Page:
good luck and I hope that some of the above info is helpful
Carla
 
Last edited:

Arn

Veteran Member
Hi Llew... I was diagnosed by a Orthopedic specialist 5 months before my first camino last year. I basically have very little cartilage and my knees have, for years made hideous noises when going up and down stairs, there's always pain when doing any form of exercise etc - he had advised that my knees would not make the 800km walk. In addition to this I have acute rheumathoid arthritis - and here too my rheumatologist was not to thrilled I was doing this walk ... I am stubborn though, so went on a mission to find a 'cure' or at least 'help' to make my walk possible.

This type of injury is quiet often the result of overuse of the knee, previous knee injuries, alignment problems of the knee, slack legiments , reduced muscle strength, and believe it or not, foot problems http://www.patient.co.uk/health/Patellofemoral-Pain.htm

So, I stopped walk training for my camino (to take the weight and pressure of my knees and "save" them for my Camino) and took up swimming 4km a day x 4 days a week.

I then went to a Podiatrist who checked out my feet and my walking gait - and was told I had collapsed arches and my feet were pronate (facing inwards) - because my feet are pronate it 'pulls' the kneecap inwards...creating pain; the collapsed arches meant that each footfall / steep had no shock absorbing qualities for the knees - solution to this was to have orthotics fitted into my New Balance trail shoes. My feet are now positioned perfectly straight and there is more cushioning for my knees.... walking became easier.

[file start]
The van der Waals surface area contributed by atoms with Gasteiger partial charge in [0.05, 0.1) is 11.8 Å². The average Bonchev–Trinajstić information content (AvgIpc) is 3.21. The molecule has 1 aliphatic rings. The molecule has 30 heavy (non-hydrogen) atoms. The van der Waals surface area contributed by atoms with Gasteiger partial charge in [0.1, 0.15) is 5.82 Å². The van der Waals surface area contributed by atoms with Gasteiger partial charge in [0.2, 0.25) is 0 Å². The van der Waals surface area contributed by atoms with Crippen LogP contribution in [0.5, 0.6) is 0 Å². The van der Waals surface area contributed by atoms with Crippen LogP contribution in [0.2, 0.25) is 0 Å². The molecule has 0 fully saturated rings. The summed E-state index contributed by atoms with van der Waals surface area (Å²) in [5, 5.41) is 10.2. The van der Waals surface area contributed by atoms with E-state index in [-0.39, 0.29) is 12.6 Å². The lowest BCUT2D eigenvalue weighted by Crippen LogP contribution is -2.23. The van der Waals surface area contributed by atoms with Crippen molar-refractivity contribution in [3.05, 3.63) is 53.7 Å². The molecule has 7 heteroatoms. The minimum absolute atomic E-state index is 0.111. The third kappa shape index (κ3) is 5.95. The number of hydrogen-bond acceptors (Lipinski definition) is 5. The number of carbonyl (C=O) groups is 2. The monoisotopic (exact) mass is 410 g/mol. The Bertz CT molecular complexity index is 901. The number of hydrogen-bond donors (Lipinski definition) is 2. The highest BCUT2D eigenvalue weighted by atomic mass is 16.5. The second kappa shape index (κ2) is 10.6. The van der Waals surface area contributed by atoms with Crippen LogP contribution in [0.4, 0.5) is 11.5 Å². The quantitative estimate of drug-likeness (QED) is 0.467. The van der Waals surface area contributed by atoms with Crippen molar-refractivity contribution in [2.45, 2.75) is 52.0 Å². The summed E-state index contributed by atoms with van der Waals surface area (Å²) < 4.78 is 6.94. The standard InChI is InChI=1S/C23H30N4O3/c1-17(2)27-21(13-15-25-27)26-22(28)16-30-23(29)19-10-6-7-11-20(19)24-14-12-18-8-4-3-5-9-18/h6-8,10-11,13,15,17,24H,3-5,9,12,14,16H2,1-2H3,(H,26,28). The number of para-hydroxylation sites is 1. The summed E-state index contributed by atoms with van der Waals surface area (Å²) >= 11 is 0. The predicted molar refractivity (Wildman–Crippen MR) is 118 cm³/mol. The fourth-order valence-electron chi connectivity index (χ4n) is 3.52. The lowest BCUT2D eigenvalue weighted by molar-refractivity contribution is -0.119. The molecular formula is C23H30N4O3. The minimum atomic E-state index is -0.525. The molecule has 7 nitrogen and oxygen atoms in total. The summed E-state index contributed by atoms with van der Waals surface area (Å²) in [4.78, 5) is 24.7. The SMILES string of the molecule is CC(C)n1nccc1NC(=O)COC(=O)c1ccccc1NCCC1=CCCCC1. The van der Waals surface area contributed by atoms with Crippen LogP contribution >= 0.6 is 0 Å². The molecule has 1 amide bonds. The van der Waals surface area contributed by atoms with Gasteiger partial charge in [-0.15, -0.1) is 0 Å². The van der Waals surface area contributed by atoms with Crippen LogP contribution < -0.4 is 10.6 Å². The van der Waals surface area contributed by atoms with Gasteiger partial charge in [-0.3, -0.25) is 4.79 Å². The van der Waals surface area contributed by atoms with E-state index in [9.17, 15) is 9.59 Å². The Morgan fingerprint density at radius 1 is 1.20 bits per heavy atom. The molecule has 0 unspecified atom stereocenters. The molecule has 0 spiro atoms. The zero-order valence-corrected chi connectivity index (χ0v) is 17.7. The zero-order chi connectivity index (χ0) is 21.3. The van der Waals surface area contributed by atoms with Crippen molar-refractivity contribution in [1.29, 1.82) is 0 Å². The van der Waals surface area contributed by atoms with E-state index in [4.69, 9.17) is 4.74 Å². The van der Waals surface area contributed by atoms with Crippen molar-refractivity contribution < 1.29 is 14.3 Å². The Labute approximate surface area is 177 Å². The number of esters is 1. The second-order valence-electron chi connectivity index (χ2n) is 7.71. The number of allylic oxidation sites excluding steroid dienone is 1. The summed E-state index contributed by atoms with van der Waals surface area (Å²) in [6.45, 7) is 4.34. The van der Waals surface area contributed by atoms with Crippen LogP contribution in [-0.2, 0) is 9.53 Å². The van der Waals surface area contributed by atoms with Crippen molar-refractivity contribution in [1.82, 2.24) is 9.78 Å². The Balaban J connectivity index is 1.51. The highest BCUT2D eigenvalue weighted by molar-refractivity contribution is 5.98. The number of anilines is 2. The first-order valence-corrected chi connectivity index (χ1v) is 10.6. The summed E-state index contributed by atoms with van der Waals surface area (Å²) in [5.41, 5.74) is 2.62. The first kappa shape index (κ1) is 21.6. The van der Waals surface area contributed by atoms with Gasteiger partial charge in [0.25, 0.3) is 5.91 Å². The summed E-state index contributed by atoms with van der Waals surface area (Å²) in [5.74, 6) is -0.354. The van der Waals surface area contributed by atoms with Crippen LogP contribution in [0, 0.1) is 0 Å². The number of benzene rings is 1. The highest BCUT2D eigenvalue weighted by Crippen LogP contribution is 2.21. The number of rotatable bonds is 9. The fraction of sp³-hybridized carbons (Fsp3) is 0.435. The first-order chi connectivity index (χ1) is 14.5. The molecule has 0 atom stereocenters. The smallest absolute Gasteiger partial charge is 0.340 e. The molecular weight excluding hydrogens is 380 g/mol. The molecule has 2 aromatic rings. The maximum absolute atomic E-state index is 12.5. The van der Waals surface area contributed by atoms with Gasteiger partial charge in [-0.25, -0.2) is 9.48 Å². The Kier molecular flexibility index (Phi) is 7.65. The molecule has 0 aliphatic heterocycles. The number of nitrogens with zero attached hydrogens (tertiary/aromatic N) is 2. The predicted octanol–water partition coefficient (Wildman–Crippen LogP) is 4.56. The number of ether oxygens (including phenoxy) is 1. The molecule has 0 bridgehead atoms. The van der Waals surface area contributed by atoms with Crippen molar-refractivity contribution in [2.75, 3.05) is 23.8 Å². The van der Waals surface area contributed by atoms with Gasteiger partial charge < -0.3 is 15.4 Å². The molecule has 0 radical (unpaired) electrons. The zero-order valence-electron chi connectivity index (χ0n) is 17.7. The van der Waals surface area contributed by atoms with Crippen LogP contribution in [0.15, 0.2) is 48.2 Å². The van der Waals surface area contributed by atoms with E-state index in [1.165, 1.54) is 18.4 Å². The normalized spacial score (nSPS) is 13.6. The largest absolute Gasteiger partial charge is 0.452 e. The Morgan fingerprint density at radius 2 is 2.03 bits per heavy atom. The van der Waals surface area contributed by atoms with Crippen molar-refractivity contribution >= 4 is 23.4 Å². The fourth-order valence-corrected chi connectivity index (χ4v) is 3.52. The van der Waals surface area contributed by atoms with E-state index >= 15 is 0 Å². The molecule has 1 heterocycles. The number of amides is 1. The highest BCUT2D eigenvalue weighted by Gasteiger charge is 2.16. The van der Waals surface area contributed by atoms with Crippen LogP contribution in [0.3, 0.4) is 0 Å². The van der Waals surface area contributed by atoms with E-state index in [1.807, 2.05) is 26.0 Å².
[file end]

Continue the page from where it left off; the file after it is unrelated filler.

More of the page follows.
I then went to a physiotherapist who taught me how to strap up my knees using Kinesiology tape (which you buy at a physiotherapist practice)- the purpose for this, was to keep my kneecap in perfect alignment and position -
and

I bought a pair of walking poles - fabulous ones which help shift weight off my knees when walking on flats, were great brakes going down hill and a equally great doing uphill http://www.pacerpole.com/ - they deliver worldwide

and then I had to learn to walk, properly - being aware where I put each step; how to correctly put one step in front of the other (took some time to get used to walking properly... and learning to walk using the Pacerpoles provided hours of entertainment for my family and friends) - and then learn to walk uphill with dodgy knees - most people increase the length of their stride going uphill hoping it will make them go faster and get it over with...with dodgy knees, the smaller the step with your arms pumping up and down takes the strain off your knees and help you get up without knee pain during or after. Going downhill, bend the knees slightly so that your gait going down is more 'springy', on very steep down hills, walk in a zigzag and again smaller steps than you would on a straight

A week before I left my rheumatologist gave me a cortisone shot and prescribed meds for the duration of my walk - cortisone and Celebrex. I also chose to ice my knees at the end of each days walk about 2min per knee.

and finally - I started my Camino slowly ie from SJPdP to Orisson, Orisson to Roncesvalles, then for the next 5 days did an average of 10-12km a day and slowly increasing thereafter to max 23km a day - it took me 49 days to complete - and completely pain free from day 3 for the rest of the walk. And iced my knees at the end of each day for 2min per knee.

I start my 2nd Camino on 16 May 2015 and will follow the exact same 'programme' as I did last year.

good luck and I hope that some of the above info helpful
Carla
Fantastic well written and researched presentation!